WASHINGTON, September 11, 2012 – When President Abraham Lincoln issued his historic Emancipation Proclamation on September 22, 1862, he had the fervent backing of Quakers on both sides of the Mason-Dixon Line.
Events during the September 21-23 weekend will be held in both Gettysburg and DC to commemorate the proclamation’s 150th anniversary and explore the roles both Lincoln and the Quakers played in the abolition of slavery.
Although Quakers have always been known for their opposition to taking up arms, some in the Civil War era were more fervent in their opposition to slavery than they were to war. There were Quakers who actually went to battle and others who were active in the Underground Railroad movement.
A tour near the historic Quaker Valley battlefield shows where freedom seekers got safe harbor. The Adams County Historical Society and Debra McCauslin of For the Cause Productions will conduct Freedom Lies Just North: The Underground Railroad Tour of Adams County at 10 a. m. on Saturday.
“Quakers lived north and south of the Mason-Dixon Line,” said McCauslin, “and wherever they lived, the Underground Railroad seemed to operate. On the tour, we will tell stories of slave kidnappings like that of Kitty Payne and her three children. There were Quakers in both Adams County and Virginia who worked to get her freedom and that of others. We’ll also see a springhouse where runaway slaves hid,” said McCauslin. Additional sites on the Underground Railroad are also on the tour.
Gettysburg National Military Park Museum & Visitor Center will open exhibits on the anniversary weekend about Lincoln and slavery; one of the Lincoln-signed copies of the Emancipation Proclamation and a signed copy of the 13th Amendment will be the main features.
Lincoln signed several copies of the Emancipation Proclamation. In addition to the one on display in Gettysburg, another can be found in northwest DC at President Lincoln’s Cottage. This house is where the president drafted his proclamation to end slavery in the summer of 1862.
Located just three miles north of The Capitol on the leafy grounds of the Armed Forces Retirement Home, the cottage was first opened for public tours in 2008 following a $15 million restoration by the National Trust for Historic Preservation. An exhibit and education center is adjacent to the cottage which explores Life in Civil War Washington and Lincoln’s role as Commander-in-Chief.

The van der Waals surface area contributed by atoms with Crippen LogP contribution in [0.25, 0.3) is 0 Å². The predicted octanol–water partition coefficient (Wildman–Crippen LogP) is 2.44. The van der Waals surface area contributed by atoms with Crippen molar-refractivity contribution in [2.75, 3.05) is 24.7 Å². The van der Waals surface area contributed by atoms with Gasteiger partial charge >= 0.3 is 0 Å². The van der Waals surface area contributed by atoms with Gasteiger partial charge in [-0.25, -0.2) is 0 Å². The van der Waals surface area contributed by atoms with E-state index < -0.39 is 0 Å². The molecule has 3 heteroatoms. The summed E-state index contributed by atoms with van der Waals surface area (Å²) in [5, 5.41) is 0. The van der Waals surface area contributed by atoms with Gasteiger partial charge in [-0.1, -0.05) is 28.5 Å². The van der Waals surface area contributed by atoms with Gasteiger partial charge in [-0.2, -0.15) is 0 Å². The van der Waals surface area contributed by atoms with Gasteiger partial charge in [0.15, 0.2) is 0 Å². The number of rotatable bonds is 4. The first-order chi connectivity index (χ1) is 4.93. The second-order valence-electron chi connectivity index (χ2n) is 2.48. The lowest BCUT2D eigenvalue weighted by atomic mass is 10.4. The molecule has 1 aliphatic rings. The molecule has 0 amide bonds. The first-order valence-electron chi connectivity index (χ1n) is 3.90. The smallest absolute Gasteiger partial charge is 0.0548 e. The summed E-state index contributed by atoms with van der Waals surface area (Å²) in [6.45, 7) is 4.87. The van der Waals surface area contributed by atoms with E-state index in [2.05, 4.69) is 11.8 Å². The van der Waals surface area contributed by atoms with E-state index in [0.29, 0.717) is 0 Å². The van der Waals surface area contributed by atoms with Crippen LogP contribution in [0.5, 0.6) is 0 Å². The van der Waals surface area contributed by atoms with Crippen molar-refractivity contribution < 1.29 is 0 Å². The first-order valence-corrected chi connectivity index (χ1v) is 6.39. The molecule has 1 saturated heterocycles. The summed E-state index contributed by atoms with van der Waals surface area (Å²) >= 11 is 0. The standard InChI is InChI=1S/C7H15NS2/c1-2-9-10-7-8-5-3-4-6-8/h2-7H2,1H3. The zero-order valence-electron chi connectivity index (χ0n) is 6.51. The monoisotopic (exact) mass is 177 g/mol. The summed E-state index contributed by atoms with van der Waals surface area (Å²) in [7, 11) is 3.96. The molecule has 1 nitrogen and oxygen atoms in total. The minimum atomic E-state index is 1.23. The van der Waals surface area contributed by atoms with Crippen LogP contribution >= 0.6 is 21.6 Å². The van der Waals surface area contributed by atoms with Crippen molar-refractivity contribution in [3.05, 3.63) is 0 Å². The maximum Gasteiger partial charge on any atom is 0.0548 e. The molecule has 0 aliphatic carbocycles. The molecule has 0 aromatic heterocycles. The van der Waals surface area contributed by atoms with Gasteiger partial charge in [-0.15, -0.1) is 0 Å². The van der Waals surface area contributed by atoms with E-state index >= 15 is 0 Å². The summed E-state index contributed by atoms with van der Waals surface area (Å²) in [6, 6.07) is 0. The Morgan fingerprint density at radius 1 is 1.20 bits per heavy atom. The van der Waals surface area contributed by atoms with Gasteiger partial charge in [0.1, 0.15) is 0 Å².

The house built was in 1842 by George W. Riggs, a prominent local banker. Riggs sold the house and surrounding farm to the Federal Government in 1851 and it became a home for disabled veterans. The Lincoln Family lived in the house to escape the din, disease, and war heat of downtown DC in the summers of 1862, 1863, and 1864. The president commuted on horseback daily from the cottage to the White House, and along the way, he engaged soldiers about current issues – discussion that may have influenced his own beliefs about slavery.
The house was used by other 19th century U.S. presidents including Hayes and Arthur. In those days, there was less development and vegetation to hide the capitol view. You can still see the familiar dome today, if you stand in the right place.
On a tour of the cottage interior, visitors hear recorded voices reading private letters and other historic writings that make the Civil War era come alive. Tour narratives also encourage contemplation about all the war carnage that surrounded the Lincolns as they tried to gain some solace at the retreat, even as they observed burials taking place all around them.
As the Civil War Sesquicentennial marches on, these latest commemorative events enlarge our understanding of the country’s greatest struggle and the role people of faith played to end the suffering and eradicate abuse.
The Emancipation Proclamation freed slaves in states that were in rebellion against the Union (border and northern states excepted) and became effective January 1, 1863.
Read more of Ruth Hill’s columns at Contemporary Christian Travel in the Washington Times Communities.
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